More than half of Clark County households spend over 30% of their income on rent, and evictions are on the rise.
VANCOUVER, Wash. — Down a dirt road, surrounded by farmland, sits a light green two-bedroom modified trailer off of Northeast Healy Road in Amboy, Washington. The sun peaks through the trees as Jason Zellman and his partner Luci Haning walk down the porch steps.
They’re about to face eviction after their landlord raised their rent more than double, from $800 per month to $2,000. Pretty soon they’ll have to leave the peaceful property they’ve called home for the past three years.
“We’re in dire straits,” said Zellman. “We don’t know where we’re going to go. We have no savings.”
Also living with them is a 16-year-old and two cats. During the pandemic, both Zellman and Haning lost their jobs.
“Through COVID and everything we’ve paid our rent, we’ve always paid our rent,” said Zellman.
“It’s sickening,” said Haning. “I have a knot in my stomach all the time.”
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Their living room is filled with moving boxes as they spend each day in fear of eviction — they can’t pay the increased rent and haven’t found an affordable apartment.
“Every minute could be it,” said Zellman as he leaned against the stove. “If we hear a car come up the driveway, we’re like, ‘Who is that, is that them?’”
“It’s a way to force us out because they know that we can’t afford it,” said Haning.
In March the landlord sent them a notice stating that rent will increase to $2,000 a month starting June 1. The notice was joined by other warnings, including a 14-Day Notice to Pay Rent or Vacate and Reasonable Payment Agreements, which Zellman and Haning said they followed. KGW reached out to the landlord’s attorney for comment but did not hear back.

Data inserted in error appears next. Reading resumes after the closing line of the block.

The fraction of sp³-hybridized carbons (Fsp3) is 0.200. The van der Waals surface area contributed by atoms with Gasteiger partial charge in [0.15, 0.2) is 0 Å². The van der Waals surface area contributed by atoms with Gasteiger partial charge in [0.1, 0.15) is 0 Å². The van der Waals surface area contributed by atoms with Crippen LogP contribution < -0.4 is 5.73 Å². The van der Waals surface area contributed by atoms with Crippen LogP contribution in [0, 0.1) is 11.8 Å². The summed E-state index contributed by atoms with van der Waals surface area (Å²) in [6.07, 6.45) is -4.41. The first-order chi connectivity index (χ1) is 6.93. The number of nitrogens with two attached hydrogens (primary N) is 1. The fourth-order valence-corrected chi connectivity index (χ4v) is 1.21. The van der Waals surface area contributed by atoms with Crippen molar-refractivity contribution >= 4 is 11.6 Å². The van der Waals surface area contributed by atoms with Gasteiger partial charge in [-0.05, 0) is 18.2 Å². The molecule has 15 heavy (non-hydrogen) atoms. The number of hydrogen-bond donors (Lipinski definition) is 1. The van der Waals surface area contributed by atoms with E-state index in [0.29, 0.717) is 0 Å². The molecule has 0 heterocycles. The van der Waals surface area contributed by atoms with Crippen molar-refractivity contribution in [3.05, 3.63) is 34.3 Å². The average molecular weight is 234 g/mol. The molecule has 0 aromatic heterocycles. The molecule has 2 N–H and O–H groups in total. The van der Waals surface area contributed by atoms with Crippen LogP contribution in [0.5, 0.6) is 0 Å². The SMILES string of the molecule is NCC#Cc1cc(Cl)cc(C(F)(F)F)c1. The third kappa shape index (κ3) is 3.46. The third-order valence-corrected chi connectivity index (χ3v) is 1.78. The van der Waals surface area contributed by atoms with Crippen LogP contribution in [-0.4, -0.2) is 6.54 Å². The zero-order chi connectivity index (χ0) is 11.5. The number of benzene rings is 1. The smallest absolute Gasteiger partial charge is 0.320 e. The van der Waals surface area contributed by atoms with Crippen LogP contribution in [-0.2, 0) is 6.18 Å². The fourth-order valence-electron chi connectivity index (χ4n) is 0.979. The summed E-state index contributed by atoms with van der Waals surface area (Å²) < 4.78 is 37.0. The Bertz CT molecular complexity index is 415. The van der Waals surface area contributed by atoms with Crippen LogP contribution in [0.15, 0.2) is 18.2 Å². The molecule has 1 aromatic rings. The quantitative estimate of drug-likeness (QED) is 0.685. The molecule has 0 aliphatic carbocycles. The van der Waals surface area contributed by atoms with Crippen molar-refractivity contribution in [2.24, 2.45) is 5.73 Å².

“For the first time in my life, I’m 49, I feel completely helpless. I’m in a situation where I have no backup, no resources, everything has been exhausted,” said Zellman.
Once Washington’s eviction moratorium lifted in the end of February, many rents across Clark County increased by about 15%. There’s also been a rise in evictions, according to Roy Johnson, executive director of the Vancouver Housing Authority.
“It really creates where they’re having to live in situations they normally wouldn’t want to, like being homeless,” Johnson said.
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More than half of Clark County households are spending over 30% of their income on rent.
“It’s a daunting problem,” Johnson said.
“Housing is largely out of reach for many typical folks in Clark County,” added Charlene Welch, who works with the Council for the Homeless. The organization helps vulnerable families in Clark County access housing support, such as emergency shelter and rental assistance.
According to an annual report by the National Low-Income Housing Coalition, for families in Clark County to afford a two-bedroom apartment they need to work 67 hours a week and earn at least three dollars above minimum wage.
“Working an average job in Clark County can still not give you enough income to be able to afford renting in the private market,” Welch said.
Zellman is still in disbelief.
“Never did I think I would be in a situation like this,” he said.
The Vancouver Housing Authority has three affordable housing buildings opening this summer. Their goal is to open two low-income housing complexes a year. If you or someone you know is facing homelessness in Clark County, you can call the housing hotline at 360-695-9677.